The Lift

The Lift by Alan Franks

Winner of the Wigtown Poetry Prize 2006. Judge, Don Paterson

And so once again I’m in the ancient lift
That still succeeds in rising by force of habit
Here up the shaft in the heart of the mansion block.
Easy to think it had died in the intervening time
By lodging lethally in its throat of masonry,
Or else simply expired with the futility of failed missions
And all the later ascents into unachieved memories.
Because of the carpeting, always so fat with underuse,
And the solid, unhurried architecture,
The world beyond remains unaware of just
How loud the trellis splashes back
And falls into itself like a pile of metal mattresses,
Also just how great the gap can be 
Between the button being pressed
And the clunk with which the cage begins its upward shunt.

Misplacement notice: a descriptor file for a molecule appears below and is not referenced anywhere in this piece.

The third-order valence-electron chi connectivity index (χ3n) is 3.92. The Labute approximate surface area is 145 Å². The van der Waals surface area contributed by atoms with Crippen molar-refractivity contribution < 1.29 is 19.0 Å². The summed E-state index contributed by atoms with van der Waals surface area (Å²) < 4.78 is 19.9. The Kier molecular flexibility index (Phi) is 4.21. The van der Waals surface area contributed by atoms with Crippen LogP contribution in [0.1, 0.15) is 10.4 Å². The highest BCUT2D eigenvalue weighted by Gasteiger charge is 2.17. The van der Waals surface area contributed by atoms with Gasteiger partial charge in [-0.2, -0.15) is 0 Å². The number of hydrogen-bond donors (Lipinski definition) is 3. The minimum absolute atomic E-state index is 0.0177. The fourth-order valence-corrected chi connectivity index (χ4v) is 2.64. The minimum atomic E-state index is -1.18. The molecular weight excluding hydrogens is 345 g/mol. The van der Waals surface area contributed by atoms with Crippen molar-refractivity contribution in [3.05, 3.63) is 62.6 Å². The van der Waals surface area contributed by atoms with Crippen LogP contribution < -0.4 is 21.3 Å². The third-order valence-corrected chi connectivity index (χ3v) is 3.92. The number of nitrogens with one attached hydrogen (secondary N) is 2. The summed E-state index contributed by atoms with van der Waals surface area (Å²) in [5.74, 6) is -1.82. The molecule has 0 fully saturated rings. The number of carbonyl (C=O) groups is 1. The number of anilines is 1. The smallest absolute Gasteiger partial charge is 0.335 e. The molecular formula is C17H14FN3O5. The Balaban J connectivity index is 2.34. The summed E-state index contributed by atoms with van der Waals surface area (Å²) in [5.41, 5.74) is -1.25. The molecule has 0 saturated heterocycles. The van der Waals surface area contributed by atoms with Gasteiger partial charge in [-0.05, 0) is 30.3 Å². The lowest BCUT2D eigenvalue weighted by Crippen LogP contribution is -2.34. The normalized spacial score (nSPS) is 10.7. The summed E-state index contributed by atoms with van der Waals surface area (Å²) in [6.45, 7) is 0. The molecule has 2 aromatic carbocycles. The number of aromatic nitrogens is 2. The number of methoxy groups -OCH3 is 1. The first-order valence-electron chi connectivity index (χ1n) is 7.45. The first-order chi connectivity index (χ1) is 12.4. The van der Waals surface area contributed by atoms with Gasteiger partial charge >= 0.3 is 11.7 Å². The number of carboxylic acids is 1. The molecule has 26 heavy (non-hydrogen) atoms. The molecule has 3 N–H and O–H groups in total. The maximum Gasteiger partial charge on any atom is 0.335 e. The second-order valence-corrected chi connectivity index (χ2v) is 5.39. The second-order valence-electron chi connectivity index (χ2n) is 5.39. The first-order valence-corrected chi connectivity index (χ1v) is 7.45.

In this gap, before the flux, on days like this,
With such a distance still to rise to you
And the deferred eternity of your kisses,
The universe breathes in and out a dozen times,
Expanding its boundaries, then vanishing in its core.
The current groans like a shocked heart
And down in the base of the well are gathering
The ghost-worms of Edwardian electricity.
Up it goes, slow mechanical mercury rising in its capillary.
A muffled call comes from a town church bell
And a sharper little chime from the first floor flat.
On the second a phone is ringing untended
In the empty import-export premises.
A dog is yapping through the ceiling, above which
The French tutor, Madame Gourcuff, is shouting at her lover,
Above which the widowed diplomat dictates his memoirs,
Above which above which above which
Until the storeys end and I am once again
Aware of the thinning air, the diminishing roofs,
The broadening view, the beginnings of fields,
The curvature of the horizon, the banging of my heart
At the bars of its free hanging cage.
%d bloggers like this: